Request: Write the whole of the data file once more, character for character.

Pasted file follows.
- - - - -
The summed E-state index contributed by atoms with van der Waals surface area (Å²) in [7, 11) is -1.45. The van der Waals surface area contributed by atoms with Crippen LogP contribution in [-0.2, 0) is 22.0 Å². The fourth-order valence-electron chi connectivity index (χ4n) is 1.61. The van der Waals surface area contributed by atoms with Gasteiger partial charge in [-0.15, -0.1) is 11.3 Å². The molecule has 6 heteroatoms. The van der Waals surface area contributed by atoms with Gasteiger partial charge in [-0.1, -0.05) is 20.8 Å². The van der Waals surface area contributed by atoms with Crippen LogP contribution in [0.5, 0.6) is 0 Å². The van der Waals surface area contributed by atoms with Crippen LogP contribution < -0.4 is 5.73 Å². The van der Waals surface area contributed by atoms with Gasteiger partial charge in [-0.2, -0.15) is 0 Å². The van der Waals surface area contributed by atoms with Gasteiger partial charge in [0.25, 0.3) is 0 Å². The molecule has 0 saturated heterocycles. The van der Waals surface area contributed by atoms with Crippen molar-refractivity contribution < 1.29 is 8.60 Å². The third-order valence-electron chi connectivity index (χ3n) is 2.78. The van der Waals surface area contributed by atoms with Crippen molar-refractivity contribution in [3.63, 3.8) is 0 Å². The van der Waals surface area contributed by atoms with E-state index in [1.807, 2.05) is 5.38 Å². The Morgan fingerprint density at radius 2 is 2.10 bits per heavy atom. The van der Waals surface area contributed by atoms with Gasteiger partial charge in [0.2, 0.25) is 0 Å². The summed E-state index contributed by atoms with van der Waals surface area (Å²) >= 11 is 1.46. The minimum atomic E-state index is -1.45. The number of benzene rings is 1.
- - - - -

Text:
The summed E-state index contributed by atoms with van der Waals surface area (Å²) in [7, 11) is -1.45. The van der Waals surface area contributed by atoms with Crippen LogP contribution in [-0.2, 0) is 22.0 Å². The fourth-order valence-electron chi connectivity index (χ4n) is 1.61. The van der Waals surface area contributed by atoms with Gasteiger partial charge in [-0.15, -0.1) is 11.3 Å². The molecule has 6 heteroatoms. The van der Waals surface area contributed by atoms with Gasteiger partial charge in [-0.1, -0.05) is 20.8 Å². The van der Waals surface area contributed by atoms with Crippen LogP contribution in [0.5, 0.6) is 0 Å². The van der Waals surface area contributed by atoms with Crippen LogP contribution < -0.4 is 5.73 Å². The van der Waals surface area contributed by atoms with Gasteiger partial charge in [-0.2, -0.15) is 0 Å². The van der Waals surface area contributed by atoms with Gasteiger partial charge in [0.25, 0.3) is 0 Å². The molecule has 0 saturated heterocycles. The van der Waals surface area contributed by atoms with Crippen molar-refractivity contribution < 1.29 is 8.60 Å². The third-order valence-electron chi connectivity index (χ3n) is 2.78. The van der Waals surface area contributed by atoms with Crippen molar-refractivity contribution in [3.63, 3.8) is 0 Å². The van der Waals surface area contributed by atoms with E-state index in [1.807, 2.05) is 5.38 Å². The Morgan fingerprint density at radius 2 is 2.10 bits per heavy atom. The van der Waals surface area contributed by atoms with Gasteiger partial charge in [0.2, 0.25) is 0 Å². The summed E-state index contributed by atoms with van der Waals surface area (Å²) >= 11 is 1.46. The minimum atomic E-state index is -1.45. The number of benzene rings is 1.